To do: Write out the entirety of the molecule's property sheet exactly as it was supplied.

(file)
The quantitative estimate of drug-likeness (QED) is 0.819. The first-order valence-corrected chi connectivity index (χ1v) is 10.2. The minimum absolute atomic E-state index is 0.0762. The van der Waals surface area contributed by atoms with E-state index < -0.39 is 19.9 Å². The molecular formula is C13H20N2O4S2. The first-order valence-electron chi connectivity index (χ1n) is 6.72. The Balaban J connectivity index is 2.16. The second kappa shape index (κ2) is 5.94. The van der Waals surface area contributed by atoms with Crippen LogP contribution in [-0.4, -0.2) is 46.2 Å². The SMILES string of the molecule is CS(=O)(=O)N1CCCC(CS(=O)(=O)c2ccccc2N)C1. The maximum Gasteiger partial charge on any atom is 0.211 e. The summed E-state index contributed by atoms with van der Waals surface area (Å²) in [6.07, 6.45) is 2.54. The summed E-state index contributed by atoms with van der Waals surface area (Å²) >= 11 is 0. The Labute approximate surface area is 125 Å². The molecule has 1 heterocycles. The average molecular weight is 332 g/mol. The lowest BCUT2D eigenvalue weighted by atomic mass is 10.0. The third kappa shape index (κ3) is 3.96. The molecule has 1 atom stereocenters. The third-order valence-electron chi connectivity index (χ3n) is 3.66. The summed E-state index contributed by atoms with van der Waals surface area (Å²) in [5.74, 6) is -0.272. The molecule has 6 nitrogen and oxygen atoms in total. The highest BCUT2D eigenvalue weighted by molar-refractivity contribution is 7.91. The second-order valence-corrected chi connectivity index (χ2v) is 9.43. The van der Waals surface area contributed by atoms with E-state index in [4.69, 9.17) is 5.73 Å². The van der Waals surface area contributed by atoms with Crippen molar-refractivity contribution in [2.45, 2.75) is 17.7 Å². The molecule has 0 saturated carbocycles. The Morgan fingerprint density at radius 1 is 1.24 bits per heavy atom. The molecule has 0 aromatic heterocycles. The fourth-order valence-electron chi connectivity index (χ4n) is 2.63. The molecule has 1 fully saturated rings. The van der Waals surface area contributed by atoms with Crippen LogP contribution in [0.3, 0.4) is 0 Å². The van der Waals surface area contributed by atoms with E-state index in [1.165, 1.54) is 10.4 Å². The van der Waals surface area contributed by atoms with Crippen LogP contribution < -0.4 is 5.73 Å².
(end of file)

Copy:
The quantitative estimate of drug-likeness (QED) is 0.819. The first-order valence-corrected chi connectivity index (χ1v) is 10.2. The minimum absolute atomic E-state index is 0.0762. The van der Waals surface area contributed by atoms with E-state index < -0.39 is 19.9 Å². The molecular formula is C13H20N2O4S2. The first-order valence-electron chi connectivity index (χ1n) is 6.72. The Balaban J connectivity index is 2.16. The second kappa shape index (κ2) is 5.94. The van der Waals surface area contributed by atoms with Crippen LogP contribution in [-0.4, -0.2) is 46.2 Å². The SMILES string of the molecule is CS(=O)(=O)N1CCCC(CS(=O)(=O)c2ccccc2N)C1. The maximum Gasteiger partial charge on any atom is 0.211 e. The summed E-state index contributed by atoms with van der Waals surface area (Å²) in [6.07, 6.45) is 2.54. The summed E-state index contributed by atoms with van der Waals surface area (Å²) >= 11 is 0. The Labute approximate surface area is 125 Å². The molecule has 1 heterocycles. The average molecular weight is 332 g/mol. The lowest BCUT2D eigenvalue weighted by atomic mass is 10.0. The third kappa shape index (κ3) is 3.96. The molecule has 1 atom stereocenters. The third-order valence-electron chi connectivity index (χ3n) is 3.66. The summed E-state index contributed by atoms with van der Waals surface area (Å²) in [5.74, 6) is -0.272. The molecule has 6 nitrogen and oxygen atoms in total. The highest BCUT2D eigenvalue weighted by molar-refractivity contribution is 7.91. The second-order valence-corrected chi connectivity index (χ2v) is 9.43. The van der Waals surface area contributed by atoms with E-state index in [4.69, 9.17) is 5.73 Å². The van der Waals surface area contributed by atoms with Crippen molar-refractivity contribution in [2.45, 2.75) is 17.7 Å². The molecule has 0 saturated carbocycles. The Morgan fingerprint density at radius 1 is 1.24 bits per heavy atom. The molecule has 0 aromatic heterocycles. The fourth-order valence-electron chi connectivity index (χ4n) is 2.63. The molecule has 1 fully saturated rings. The van der Waals surface area contributed by atoms with Crippen LogP contribution in [0.3, 0.4) is 0 Å². The van der Waals surface area contributed by atoms with E-state index in [1.165, 1.54) is 10.4 Å². The van der Waals surface area contributed by atoms with Crippen LogP contribution < -0.4 is 5.73 Å².